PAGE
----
Peter Parker loves Carlie CooperPosted: 10/17/2013
Or at least strongly like — let’s not put a label on things. Peter Parker certainly doesn’t. While Peter’s a good-looking, fit, caring, and hilarious man, he also comes with major emotional issues from the whole blame-himself-for-everything tantrum that he does whenever anything goes wrong. Usually every other issue or so. But in Amazing Spider-Man #647, written by Fred Van Lente and drawn by Max Fiumara, dear Spider-Man gets that moment (though brief) of happiness he so badly deserves. I’m excited too.
Carlie Cooper, introduced a hundred issues previously, serves the New York City Police Department as a forensic scientist. She and Peter crush on each other and go on a few dates. Keep in mind, this is the first girl he has dated since his marriage dissolved with Mary Jane. I mean, he went out with Black Cat a few times, but romance won’t bloom when the evening’s spent clawing terrorists.
Look, love takes a long time. Especially for Peter, who’s notoriously bad at women despite having previously married a supermodel. And while I would like to break down his romantic faults, Mary Jane does it far better than I would in six pages from now. But to be fair, very few superheroes can maintain a healthy relationship — and not just because they’re constantly shot at by aliens and lasers. Y’see, writers understand characterization. And unfortunately, the most interesting characters also tend to be the most flawed. Simply, superheroes suck at relationships — whether that be status quo reasons or deep personality faults. Except Superman, because he’s perfect.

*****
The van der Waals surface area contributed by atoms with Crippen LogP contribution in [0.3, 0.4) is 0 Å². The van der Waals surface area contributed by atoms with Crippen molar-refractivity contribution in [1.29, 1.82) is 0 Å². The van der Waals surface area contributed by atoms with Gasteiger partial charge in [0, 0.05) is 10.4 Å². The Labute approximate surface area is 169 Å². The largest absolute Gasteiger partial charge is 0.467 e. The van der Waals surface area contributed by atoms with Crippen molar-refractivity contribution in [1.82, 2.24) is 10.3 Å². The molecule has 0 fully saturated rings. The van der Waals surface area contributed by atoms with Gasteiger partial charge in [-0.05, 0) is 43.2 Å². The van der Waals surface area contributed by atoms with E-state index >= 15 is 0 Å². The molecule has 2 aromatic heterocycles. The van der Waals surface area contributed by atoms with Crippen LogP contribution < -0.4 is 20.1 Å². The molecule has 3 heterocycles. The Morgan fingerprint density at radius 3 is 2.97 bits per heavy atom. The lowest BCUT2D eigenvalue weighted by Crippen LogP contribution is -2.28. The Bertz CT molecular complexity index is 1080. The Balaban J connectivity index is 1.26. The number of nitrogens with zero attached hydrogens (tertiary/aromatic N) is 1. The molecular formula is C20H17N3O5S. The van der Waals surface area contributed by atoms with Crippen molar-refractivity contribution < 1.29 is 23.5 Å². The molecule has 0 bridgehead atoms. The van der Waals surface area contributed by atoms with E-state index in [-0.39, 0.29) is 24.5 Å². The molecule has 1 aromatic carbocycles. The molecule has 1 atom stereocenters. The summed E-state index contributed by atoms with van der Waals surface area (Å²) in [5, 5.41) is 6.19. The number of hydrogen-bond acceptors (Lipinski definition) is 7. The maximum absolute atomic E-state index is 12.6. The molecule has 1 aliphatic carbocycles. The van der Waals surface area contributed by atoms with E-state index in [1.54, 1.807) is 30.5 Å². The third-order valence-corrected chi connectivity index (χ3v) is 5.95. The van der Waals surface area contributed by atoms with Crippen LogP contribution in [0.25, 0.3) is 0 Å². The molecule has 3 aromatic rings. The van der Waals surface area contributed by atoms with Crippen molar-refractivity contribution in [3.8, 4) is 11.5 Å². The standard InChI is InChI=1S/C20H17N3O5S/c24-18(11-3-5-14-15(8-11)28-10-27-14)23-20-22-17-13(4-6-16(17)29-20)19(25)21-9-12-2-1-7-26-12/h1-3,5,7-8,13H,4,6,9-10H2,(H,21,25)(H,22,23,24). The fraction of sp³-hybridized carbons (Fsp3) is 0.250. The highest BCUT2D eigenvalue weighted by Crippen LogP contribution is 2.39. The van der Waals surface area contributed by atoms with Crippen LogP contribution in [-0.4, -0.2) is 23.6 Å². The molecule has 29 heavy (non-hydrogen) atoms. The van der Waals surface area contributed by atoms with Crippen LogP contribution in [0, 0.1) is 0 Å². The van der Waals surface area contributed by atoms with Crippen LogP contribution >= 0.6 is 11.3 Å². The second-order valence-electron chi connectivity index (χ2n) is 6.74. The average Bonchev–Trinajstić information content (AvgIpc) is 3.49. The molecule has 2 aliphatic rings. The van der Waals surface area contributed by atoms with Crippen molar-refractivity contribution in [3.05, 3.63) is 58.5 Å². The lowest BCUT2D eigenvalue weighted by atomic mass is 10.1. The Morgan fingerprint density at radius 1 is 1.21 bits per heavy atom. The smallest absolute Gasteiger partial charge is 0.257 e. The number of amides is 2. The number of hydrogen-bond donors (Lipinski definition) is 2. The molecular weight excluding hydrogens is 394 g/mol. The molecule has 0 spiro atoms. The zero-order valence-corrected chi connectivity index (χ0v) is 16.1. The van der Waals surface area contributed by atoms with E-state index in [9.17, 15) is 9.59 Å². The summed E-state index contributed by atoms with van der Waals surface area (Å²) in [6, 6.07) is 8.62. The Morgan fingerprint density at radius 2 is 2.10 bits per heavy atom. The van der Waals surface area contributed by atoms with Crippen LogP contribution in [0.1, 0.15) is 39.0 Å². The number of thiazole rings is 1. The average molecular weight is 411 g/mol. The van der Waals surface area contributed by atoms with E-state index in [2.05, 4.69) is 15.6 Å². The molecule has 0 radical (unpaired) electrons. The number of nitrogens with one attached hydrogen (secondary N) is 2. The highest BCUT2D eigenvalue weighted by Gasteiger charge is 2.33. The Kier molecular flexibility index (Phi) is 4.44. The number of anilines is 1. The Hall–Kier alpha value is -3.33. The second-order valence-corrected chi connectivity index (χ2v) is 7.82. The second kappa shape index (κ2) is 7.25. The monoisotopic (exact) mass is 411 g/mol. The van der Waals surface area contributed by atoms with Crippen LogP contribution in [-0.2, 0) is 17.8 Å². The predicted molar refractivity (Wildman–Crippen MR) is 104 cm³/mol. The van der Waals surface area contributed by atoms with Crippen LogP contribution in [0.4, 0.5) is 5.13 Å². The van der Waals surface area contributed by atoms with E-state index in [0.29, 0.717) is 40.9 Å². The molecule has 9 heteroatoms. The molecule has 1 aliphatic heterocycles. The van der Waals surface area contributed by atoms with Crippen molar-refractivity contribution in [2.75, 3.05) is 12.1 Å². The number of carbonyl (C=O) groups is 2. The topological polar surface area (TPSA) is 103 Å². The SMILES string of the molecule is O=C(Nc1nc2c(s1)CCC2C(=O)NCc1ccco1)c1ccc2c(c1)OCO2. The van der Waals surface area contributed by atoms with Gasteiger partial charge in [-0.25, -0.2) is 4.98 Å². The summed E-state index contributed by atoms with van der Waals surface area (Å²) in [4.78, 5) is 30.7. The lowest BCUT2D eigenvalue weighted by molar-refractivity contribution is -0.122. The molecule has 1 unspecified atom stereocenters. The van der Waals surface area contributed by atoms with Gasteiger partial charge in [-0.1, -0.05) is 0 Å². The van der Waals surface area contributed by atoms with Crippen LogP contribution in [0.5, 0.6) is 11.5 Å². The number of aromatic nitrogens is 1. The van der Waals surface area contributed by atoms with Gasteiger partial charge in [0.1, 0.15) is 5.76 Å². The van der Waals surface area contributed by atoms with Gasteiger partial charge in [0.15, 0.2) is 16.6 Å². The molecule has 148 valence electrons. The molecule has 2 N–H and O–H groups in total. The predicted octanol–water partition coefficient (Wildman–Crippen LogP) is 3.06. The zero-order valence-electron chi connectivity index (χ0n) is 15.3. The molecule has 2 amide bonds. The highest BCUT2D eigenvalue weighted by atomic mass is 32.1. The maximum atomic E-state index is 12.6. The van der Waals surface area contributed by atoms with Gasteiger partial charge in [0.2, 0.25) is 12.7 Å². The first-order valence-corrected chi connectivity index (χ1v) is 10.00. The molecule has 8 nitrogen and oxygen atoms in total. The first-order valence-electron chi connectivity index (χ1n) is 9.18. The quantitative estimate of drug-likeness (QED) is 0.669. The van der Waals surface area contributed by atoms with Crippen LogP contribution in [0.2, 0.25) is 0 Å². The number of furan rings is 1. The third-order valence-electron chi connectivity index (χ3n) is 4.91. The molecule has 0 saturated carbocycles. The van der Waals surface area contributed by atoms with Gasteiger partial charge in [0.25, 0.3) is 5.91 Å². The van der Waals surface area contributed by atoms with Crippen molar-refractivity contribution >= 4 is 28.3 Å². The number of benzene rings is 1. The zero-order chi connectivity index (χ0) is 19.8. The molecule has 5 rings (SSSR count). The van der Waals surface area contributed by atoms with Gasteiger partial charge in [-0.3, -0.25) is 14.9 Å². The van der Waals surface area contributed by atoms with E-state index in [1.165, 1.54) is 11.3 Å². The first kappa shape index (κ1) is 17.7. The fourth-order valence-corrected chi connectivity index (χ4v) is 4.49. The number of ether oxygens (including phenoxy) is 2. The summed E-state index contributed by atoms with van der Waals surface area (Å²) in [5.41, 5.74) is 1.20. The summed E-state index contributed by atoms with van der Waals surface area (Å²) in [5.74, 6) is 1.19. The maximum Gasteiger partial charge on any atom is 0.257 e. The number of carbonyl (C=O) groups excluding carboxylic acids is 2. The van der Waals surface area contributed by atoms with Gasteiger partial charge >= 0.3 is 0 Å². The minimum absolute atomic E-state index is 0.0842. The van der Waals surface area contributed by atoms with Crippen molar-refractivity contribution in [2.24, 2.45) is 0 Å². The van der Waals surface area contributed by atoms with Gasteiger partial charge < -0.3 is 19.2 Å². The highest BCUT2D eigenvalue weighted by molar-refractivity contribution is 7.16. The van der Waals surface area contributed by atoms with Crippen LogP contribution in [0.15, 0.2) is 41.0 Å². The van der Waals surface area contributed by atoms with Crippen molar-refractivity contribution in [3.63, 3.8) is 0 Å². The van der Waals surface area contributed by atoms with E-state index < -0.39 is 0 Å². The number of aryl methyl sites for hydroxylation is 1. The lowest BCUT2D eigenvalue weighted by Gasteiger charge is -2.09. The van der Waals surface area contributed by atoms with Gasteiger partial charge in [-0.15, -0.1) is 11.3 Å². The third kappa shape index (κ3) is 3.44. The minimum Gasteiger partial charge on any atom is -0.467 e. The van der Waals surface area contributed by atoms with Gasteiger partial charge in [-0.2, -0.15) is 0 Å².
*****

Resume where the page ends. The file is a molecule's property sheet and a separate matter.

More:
I enjoy the choices of costumes at the party. Especially Betty Brant’s obscure Jewel outfit.
Peter getting shut down by Carlie hurts way more than Rhino’s uppercut or Shocker’s gauntlets. His body has been forged into a powerful concrete wall able to withstand the force of any evildoer’s blows, but his emotions still remain that cracked glass window with a small tap shattering his fragile, unstable heart. More importantly, Peter dressed up as J. Jonah Jameson.
Spider-Man does eventually ruin Peter and Carlie’s relationship. Just like it ruined Peter and Gwen’s as well as Peter and Mary Jane’s. Sadly, Spider-Man has to sacrifice for that great power he holds dearly. Great responsibility or something like that. But with a job like Spider-Man’s, which involves mainly dodging pumpkin grenades and punching sand monsters, a cheerful personal life can definitely offset the downsides of the superhero gig. Plus, readers want their favorite characters to be happy — and today, despite it being only momentary, Peter embraces that rare joy. Thank goodness.